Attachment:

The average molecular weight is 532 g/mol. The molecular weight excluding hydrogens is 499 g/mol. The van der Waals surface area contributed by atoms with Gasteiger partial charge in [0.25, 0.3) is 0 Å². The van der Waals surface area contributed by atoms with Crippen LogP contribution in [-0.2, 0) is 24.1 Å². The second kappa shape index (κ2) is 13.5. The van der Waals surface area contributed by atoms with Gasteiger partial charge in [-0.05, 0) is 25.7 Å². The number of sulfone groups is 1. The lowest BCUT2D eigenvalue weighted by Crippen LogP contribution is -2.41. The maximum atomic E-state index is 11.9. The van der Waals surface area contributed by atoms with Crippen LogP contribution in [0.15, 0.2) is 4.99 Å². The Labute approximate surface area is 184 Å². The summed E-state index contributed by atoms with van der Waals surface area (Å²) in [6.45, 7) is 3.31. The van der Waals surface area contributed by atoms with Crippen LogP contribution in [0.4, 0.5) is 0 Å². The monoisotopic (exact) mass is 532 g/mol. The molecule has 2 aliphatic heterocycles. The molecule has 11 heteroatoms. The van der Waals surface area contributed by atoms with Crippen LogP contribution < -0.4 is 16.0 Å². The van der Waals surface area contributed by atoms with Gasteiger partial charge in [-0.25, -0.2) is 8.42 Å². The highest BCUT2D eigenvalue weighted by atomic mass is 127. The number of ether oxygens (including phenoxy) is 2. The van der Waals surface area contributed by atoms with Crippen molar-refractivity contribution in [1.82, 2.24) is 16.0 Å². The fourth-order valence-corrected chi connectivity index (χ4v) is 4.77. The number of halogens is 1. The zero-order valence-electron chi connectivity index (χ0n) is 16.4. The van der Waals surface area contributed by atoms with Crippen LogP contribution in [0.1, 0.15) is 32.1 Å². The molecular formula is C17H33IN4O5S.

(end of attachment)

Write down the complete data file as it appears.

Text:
The average molecular weight is 532 g/mol. The molecular weight excluding hydrogens is 499 g/mol. The van der Waals surface area contributed by atoms with Gasteiger partial charge in [0.25, 0.3) is 0 Å². The van der Waals surface area contributed by atoms with Crippen LogP contribution in [-0.2, 0) is 24.1 Å². The second kappa shape index (κ2) is 13.5. The van der Waals surface area contributed by atoms with Gasteiger partial charge in [-0.05, 0) is 25.7 Å². The number of sulfone groups is 1. The lowest BCUT2D eigenvalue weighted by Crippen LogP contribution is -2.41. The maximum atomic E-state index is 11.9. The van der Waals surface area contributed by atoms with Crippen LogP contribution in [0.15, 0.2) is 4.99 Å². The Labute approximate surface area is 184 Å². The summed E-state index contributed by atoms with van der Waals surface area (Å²) in [6.45, 7) is 3.31. The van der Waals surface area contributed by atoms with Crippen LogP contribution in [0.4, 0.5) is 0 Å². The monoisotopic (exact) mass is 532 g/mol. The molecule has 2 aliphatic heterocycles. The molecule has 11 heteroatoms. The van der Waals surface area contributed by atoms with Crippen LogP contribution < -0.4 is 16.0 Å². The van der Waals surface area contributed by atoms with Gasteiger partial charge in [-0.25, -0.2) is 8.42 Å². The highest BCUT2D eigenvalue weighted by atomic mass is 127. The number of ether oxygens (including phenoxy) is 2. The van der Waals surface area contributed by atoms with Crippen molar-refractivity contribution in [1.82, 2.24) is 16.0 Å². The fourth-order valence-corrected chi connectivity index (χ4v) is 4.77. The number of halogens is 1. The zero-order valence-electron chi connectivity index (χ0n) is 16.4. The van der Waals surface area contributed by atoms with Crippen LogP contribution in [0.1, 0.15) is 32.1 Å². The molecular formula is C17H33IN4O5S.